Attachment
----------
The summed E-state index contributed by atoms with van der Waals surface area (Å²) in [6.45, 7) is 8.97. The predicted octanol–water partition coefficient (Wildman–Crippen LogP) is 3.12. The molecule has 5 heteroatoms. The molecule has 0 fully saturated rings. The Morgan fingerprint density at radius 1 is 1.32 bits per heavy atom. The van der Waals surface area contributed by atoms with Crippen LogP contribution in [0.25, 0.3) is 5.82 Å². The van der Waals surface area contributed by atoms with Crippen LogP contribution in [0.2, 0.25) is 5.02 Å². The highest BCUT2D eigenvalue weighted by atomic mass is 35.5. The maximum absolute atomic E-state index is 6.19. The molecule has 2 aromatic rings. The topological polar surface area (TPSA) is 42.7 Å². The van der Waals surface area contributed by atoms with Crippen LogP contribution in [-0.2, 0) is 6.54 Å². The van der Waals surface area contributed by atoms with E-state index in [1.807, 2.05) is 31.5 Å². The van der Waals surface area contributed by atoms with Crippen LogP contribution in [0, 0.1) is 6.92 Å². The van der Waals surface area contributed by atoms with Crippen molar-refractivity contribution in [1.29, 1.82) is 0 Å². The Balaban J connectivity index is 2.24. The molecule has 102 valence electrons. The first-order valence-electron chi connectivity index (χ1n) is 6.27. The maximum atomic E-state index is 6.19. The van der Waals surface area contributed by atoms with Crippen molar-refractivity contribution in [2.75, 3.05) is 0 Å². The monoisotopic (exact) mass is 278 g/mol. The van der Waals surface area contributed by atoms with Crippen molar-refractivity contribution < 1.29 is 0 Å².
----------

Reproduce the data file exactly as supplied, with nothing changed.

The summed E-state index contributed by atoms with van der Waals surface area (Å²) in [6.45, 7) is 8.97. The predicted octanol–water partition coefficient (Wildman–Crippen LogP) is 3.12. The molecule has 5 heteroatoms. The molecule has 0 fully saturated rings. The Morgan fingerprint density at radius 1 is 1.32 bits per heavy atom. The van der Waals surface area contributed by atoms with Crippen LogP contribution in [0.25, 0.3) is 5.82 Å². The van der Waals surface area contributed by atoms with Crippen LogP contribution in [0.2, 0.25) is 5.02 Å². The highest BCUT2D eigenvalue weighted by atomic mass is 35.5. The maximum absolute atomic E-state index is 6.19. The molecule has 2 aromatic rings. The topological polar surface area (TPSA) is 42.7 Å². The van der Waals surface area contributed by atoms with Crippen LogP contribution in [-0.2, 0) is 6.54 Å². The van der Waals surface area contributed by atoms with E-state index in [1.807, 2.05) is 31.5 Å². The van der Waals surface area contributed by atoms with Crippen LogP contribution in [0, 0.1) is 6.92 Å². The van der Waals surface area contributed by atoms with Crippen molar-refractivity contribution in [1.29, 1.82) is 0 Å². The Balaban J connectivity index is 2.24. The molecule has 102 valence electrons. The first-order valence-electron chi connectivity index (χ1n) is 6.27. The maximum atomic E-state index is 6.19. The van der Waals surface area contributed by atoms with Crippen molar-refractivity contribution in [2.75, 3.05) is 0 Å². The monoisotopic (exact) mass is 278 g/mol. The van der Waals surface area contributed by atoms with Crippen molar-refractivity contribution < 1.29 is 0 Å².